Figure 2
Figure 2:
The maximum decentration that an aspheric IOL could have while the RMS value of the coma generated by decentration is not above the RMS value of the corneal spherical aberration pretended to be corrected with the aspheric IOL. This approach assumes that the value of the spherical aberration introduced by the IOL compensates for the value from the cornea.

References

1. Holladay JT, Piers PA, Koranyi G, van der Mooren M, Norrby NES. A new intraocular lens design to reduce spherical aberration of pseudophakic eyes. J Refract Surg. 2002;18:683-691.
2. Shentu X, Tang X, Yao K. Spherical aberration, visual performance and pseudoaccommodation of eyes implanted with different aspheric intraocular lens. Clin Exp Ophthalmol. 2008;36:620-624.
3. Amigo A, Bonaque S, López-Gil N, Thibos L. Simulated effect of corneal asphericity increase (Q-factor) as a refractive therapy for presbyopia. J Refract Surg. 2012;28:413-418.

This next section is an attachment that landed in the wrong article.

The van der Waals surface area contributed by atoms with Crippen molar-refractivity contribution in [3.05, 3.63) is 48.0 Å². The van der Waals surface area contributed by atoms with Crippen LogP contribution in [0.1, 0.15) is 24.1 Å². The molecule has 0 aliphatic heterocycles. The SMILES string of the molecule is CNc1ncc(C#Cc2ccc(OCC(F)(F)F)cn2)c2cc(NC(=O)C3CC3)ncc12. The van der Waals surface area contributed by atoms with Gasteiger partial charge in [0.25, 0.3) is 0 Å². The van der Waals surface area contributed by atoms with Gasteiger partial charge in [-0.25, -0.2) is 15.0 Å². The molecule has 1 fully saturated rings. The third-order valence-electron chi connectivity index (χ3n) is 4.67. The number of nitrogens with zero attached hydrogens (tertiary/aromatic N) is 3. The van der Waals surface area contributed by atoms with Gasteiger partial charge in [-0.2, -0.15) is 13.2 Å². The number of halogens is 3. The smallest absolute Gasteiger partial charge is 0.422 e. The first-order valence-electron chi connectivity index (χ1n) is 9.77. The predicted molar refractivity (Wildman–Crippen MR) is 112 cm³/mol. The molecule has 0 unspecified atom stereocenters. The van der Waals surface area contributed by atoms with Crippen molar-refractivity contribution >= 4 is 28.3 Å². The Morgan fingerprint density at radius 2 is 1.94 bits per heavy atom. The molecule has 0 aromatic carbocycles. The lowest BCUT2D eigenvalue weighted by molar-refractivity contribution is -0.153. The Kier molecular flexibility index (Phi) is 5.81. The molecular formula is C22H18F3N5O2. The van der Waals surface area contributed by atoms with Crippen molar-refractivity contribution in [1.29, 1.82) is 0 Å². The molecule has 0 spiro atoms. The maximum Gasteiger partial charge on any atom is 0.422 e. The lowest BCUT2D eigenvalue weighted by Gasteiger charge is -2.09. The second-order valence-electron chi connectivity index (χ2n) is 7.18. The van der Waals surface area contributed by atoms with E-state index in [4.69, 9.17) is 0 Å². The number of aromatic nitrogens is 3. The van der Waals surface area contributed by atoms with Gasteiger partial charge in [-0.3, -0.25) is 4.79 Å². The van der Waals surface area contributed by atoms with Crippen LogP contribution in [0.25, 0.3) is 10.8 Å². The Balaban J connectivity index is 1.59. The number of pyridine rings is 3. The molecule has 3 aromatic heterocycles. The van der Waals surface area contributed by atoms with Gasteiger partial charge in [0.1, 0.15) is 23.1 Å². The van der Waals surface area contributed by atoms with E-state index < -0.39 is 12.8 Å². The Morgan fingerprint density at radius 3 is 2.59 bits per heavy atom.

4. Altmann GE, Nichamin LD, Lane SS, Pepose JS. Optical performance of 3 intraocular lens designs in the presence of decentration. J Cataract Refract Surg. 2005;31:574-585.
5. Wang L, Koch DD. Effect of decentration of wavefront-corrected intraocular lenses on the higher-order aberrations of the eye. Arch Ophthalmol. 123, 2005, p. 1226-1230, Available at: http://archopht.jamanetwork.com/data/Journals/OPHTH/9945/els50006.pdf. Accessed January 31, 2015.
6. Lundström L, Unsbo P. Transformation of Zernike coefficients: scaled, translated, and rotated wavefronts with circular and elliptical pupils. J Opt Soc Am A Opt Image Sci Vis. 2007;24:569-577.
7. Applegate RA, Sarver EJ, Khemsara V. Are all aberrations equal? J Refract Surg. 2002;18:S556-S562.